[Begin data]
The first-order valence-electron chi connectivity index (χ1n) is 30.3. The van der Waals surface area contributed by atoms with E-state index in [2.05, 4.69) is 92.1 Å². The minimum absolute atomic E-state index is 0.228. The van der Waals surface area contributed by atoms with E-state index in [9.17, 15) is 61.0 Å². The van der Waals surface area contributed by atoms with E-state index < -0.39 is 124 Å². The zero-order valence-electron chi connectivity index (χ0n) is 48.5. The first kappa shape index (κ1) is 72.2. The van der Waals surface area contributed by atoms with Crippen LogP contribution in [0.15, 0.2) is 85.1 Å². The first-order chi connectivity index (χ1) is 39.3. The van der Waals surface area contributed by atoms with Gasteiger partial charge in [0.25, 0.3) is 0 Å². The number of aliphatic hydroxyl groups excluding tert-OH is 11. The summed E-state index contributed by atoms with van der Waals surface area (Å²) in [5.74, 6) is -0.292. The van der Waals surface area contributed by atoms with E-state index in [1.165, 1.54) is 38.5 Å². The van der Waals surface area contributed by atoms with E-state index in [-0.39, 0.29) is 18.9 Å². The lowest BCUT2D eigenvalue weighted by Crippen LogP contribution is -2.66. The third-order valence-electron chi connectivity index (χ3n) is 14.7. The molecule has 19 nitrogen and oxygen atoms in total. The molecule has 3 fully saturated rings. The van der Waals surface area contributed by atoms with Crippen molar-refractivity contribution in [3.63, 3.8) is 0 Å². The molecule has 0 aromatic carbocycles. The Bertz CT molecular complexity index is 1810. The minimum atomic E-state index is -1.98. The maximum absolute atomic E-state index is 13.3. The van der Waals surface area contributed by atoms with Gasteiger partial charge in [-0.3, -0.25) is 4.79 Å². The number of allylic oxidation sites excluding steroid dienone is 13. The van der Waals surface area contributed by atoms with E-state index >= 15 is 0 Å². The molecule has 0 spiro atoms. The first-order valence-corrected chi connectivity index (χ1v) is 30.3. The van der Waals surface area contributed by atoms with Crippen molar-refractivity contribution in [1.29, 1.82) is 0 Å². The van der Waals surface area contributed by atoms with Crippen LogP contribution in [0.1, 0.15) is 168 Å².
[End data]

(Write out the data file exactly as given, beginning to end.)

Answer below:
The first-order valence-electron chi connectivity index (χ1n) is 30.3. The van der Waals surface area contributed by atoms with E-state index in [2.05, 4.69) is 92.1 Å². The minimum absolute atomic E-state index is 0.228. The van der Waals surface area contributed by atoms with E-state index in [9.17, 15) is 61.0 Å². The van der Waals surface area contributed by atoms with E-state index < -0.39 is 124 Å². The zero-order valence-electron chi connectivity index (χ0n) is 48.5. The first kappa shape index (κ1) is 72.2. The van der Waals surface area contributed by atoms with Crippen LogP contribution in [0.15, 0.2) is 85.1 Å². The first-order chi connectivity index (χ1) is 39.3. The van der Waals surface area contributed by atoms with Gasteiger partial charge in [0.25, 0.3) is 0 Å². The number of aliphatic hydroxyl groups excluding tert-OH is 11. The summed E-state index contributed by atoms with van der Waals surface area (Å²) in [5.74, 6) is -0.292. The van der Waals surface area contributed by atoms with E-state index in [1.165, 1.54) is 38.5 Å². The van der Waals surface area contributed by atoms with E-state index in [-0.39, 0.29) is 18.9 Å². The lowest BCUT2D eigenvalue weighted by Crippen LogP contribution is -2.66. The third-order valence-electron chi connectivity index (χ3n) is 14.7. The molecule has 19 nitrogen and oxygen atoms in total. The molecule has 3 fully saturated rings. The van der Waals surface area contributed by atoms with Crippen molar-refractivity contribution in [3.63, 3.8) is 0 Å². The molecule has 0 aromatic carbocycles. The Bertz CT molecular complexity index is 1810. The minimum atomic E-state index is -1.98. The maximum absolute atomic E-state index is 13.3. The van der Waals surface area contributed by atoms with Gasteiger partial charge in [-0.3, -0.25) is 4.79 Å². The number of allylic oxidation sites excluding steroid dienone is 13. The van der Waals surface area contributed by atoms with E-state index >= 15 is 0 Å². The molecule has 0 spiro atoms. The first-order valence-corrected chi connectivity index (χ1v) is 30.3. The van der Waals surface area contributed by atoms with Crippen molar-refractivity contribution in [1.29, 1.82) is 0 Å². The van der Waals surface area contributed by atoms with Crippen LogP contribution in [0.1, 0.15) is 168 Å².